Just kept your head down and went on your way.

Conversations ceased with others when I approached.
You turned and left me alone.
Still, I wondered, what had I done?
What had I said? Or failed to do?

After prolonged time, I concluded you simply were not interested
In me as a friend, a colleague, or an acquaintance.
It grieved me, and it was difficult to resolve.
I have, though still with the question of “why” unanswered.

Fire Pit

I built a fire and enjoyed its glow one spring evening.
The coals, bright and red, mesmerized me in the dusk.
After a while, I replenished the fire with a fresh log,
Which caught quickly and augmented the flame.
Twice I refueled, giving me an abundance of reflection time.

I observed the logs being consumed,
And I pondered how life is similar.
We are consumed, like a log,
To provide what is needed in this world.
We go to work each day,
And we are consumed.
We provide for our family,
And we are consumed.
We meet needs of others,
And we are consumed.

We are different from logs, however.
Unlike a log, we regenerate,
Preparing to be consumed the next day
For the betterment of society,
For ourselves,
For our family,
And for our business.

Yet every day, a small amount of us is permanently consumed,
Not to be replaced,
Until finally, after many years,
There remains nothing left to burn.

Hopefully, there remains in us enough life to enjoy.
If not, we simply fade into ashes like the finally-consumed log.



Beside the road on my morning walk,
Continuous litter polluted the view.
I felt dirty, though I touched it not,
Nor had I put it there myself.

I wondered why travelers in cars
Would think it permissible to throw their garbage
Out the window and on the ground,
Either to be collected by others,
Or more likely to remain there until it disintegrated
Years from now – or possibly never.

I later reflected on the litter in my life,
The things that leave me trashy, polluted, and unclean.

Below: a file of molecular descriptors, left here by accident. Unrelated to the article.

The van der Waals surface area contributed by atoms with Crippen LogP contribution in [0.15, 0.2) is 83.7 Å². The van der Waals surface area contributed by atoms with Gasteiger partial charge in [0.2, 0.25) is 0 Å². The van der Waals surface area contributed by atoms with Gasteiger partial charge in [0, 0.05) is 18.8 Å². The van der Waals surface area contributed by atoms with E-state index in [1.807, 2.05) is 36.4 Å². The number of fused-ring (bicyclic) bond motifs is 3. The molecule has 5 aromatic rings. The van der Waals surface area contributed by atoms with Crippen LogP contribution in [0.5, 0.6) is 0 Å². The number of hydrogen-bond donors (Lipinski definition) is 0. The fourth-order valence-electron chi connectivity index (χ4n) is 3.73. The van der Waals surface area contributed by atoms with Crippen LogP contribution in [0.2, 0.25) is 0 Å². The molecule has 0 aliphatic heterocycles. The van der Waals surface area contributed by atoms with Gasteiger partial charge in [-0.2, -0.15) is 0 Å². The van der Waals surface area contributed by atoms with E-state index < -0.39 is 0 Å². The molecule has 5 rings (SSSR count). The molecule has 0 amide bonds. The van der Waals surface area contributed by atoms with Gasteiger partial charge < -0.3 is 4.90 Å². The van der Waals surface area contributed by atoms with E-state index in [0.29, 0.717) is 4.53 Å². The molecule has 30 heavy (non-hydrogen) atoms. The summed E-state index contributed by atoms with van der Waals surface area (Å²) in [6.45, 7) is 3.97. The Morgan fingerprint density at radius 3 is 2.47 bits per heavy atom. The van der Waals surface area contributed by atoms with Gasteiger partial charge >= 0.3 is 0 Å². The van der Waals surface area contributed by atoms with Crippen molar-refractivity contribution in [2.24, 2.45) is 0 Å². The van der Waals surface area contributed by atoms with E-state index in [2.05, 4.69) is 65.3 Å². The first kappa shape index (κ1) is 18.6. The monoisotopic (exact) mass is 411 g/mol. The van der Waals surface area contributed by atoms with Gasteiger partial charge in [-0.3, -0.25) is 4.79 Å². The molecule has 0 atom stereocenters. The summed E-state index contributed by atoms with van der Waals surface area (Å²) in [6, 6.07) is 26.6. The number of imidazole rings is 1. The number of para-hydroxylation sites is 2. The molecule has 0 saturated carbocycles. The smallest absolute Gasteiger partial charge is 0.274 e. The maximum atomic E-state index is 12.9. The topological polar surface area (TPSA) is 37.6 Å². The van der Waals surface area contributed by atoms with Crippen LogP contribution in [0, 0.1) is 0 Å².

Some things I have left there on my own,
Discarded objects I hoped would dissolve,
But most likely merely to fester,
Their stench never quite going away.

Others have also littered my life,
Depositing their waste my way,
Things they had no desire to dispose of themselves,
Making me their polluted roadside.

Some people have difficulties dealing with litter.
They struggle to deal with what they have placed laid there themselves.
Dealing with what others have deposited can be a challenge as well,
Wrestling with memories, hurting words, feelings, and real pains.
Yet for our own peace, our own cleanness,
We must pick up the litter we can
And dispose of it in the right way.

Honeysuckle Seems Sweetest

Honeysuckle seems sweetest
On a late May walk
At half past seven.

The sun not yet driven away
The cool of the night,
And the odors waft upon the tender morning breeze,
Arresting the traveler in his journey.

Earth opens her perfumery in spring,
Lightening the hearts of men and women
Whose senses have waxed dull
By the dreariness of winter.

New ideas,
New plans,
New ambitions,
Fill the heart.
New resolve to create,
To build,
To improve,
Inspired by longer, warmer days,
And the fragrances of blossoms.
But especially the sweetest honeysuckle.

A Sea of Glory


I opened the door,
And my eyes plunged in
To a sea of glory.
Wave upon wave they swilled with delight.
A smile creased my lips,
Delight whispered to my spirit,
Thankfulness infused my soul. 

Those breakers of blue against the foamy rich green.
The roar of the waters came suddenly
In the voices of cicadas and songbirds. 

My morning swim during hot summer days,
Easing into fall, until the frost evaporates the sea. 

Mariners take delight and comfort in the ocean,
Yet none experience such wonder as this.